While Obama might claim success early on, given the vague mission of protecting civilians, we should not be fooled into thinking that an ongoing civil war represents a victory for American arms.Indeed, a prolonged stalemate would be a disaster. Wounded, vengeful, but undefeated, Qaddafi would pose a greater danger than ever. He could resume his practice of terrorist attacks on Western targets, working perhaps through jihadi elements such as the Libyan Islamic Fighting Group, hundreds of whose members he has released from prison.
A protracted civil war in Libya could have effects beyond its borders. It could lead competing outside powers -- France, Turkey, or even China -- to back different Libyan factions. U.S. forces and resources would be tied down even as the United States seeks to wind down in Iraq and defeat a resurgent Taliban in Afghanistan. On the other hand, a premature exit would undermine American credibility in a region that already doubts Obama's steadfastness. Just as the administration's mishandling of last year's oil spill in the Gulf of Mexico revealed its ineptitude in domestic matters, its mismanagement of the Libya intervention may become emblematic of its haplessness in foreign affairs.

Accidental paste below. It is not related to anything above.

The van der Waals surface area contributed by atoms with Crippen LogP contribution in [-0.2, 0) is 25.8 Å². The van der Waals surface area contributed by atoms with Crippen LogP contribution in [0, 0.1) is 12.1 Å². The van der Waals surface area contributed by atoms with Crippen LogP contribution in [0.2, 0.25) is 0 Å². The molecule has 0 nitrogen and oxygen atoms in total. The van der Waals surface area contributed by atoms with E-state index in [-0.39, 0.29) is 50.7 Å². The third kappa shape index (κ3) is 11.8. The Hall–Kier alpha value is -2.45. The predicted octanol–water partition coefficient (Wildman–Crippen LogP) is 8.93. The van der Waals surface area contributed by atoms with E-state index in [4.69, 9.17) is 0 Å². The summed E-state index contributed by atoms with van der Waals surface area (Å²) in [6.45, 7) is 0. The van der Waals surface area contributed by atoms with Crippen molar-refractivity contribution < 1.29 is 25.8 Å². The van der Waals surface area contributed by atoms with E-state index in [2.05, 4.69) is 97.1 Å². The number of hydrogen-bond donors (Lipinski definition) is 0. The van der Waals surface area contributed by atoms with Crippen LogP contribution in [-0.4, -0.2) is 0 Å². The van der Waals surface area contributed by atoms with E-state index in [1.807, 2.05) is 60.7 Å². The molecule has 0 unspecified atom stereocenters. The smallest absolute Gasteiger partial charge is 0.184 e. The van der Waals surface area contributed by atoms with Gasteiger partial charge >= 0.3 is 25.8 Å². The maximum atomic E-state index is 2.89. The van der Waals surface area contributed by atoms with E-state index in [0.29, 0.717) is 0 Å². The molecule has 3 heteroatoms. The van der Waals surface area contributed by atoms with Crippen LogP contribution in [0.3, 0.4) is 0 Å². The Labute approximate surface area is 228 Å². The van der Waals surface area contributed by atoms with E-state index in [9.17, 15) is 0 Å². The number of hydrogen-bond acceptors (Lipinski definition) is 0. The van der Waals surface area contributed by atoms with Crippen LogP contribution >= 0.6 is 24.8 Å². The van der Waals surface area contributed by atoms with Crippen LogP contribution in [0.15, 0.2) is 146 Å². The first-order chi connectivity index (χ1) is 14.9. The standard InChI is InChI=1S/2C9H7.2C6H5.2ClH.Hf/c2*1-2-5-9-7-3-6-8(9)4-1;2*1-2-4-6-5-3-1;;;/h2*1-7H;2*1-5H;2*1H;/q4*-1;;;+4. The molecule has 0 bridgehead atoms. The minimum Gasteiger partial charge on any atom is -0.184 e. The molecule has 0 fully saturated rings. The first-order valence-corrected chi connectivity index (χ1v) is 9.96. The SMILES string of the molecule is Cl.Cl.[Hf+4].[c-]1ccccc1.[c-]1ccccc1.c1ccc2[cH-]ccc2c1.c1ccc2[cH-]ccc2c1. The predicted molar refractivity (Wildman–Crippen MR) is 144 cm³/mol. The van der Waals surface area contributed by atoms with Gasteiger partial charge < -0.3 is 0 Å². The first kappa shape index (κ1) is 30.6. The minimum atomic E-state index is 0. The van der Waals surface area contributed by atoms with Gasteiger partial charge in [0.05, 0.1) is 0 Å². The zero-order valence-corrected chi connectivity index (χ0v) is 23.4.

The Obama administration's most glaring mistake in its approach to Libya is the central weight it has given to the United Nations. Hanging America's hat on U.N. approval has caused a mismatch between Obama's stated policy goal -- that Qaddafi must "go" -- and the limited means provided by U.N. approval for economic sanctions and civilian protections. Even at this early stage of the conflict, Obama's policy has created a large gap between U.S. strategic ends and U.N.-authorized means
The one positive in all this? If Libya at least brings about a rude awakening for the Obama administration on the follies of multilateralism and leads to the emergence of a new international security system, it will have done far more good than simply dragging the United States into a civil war.
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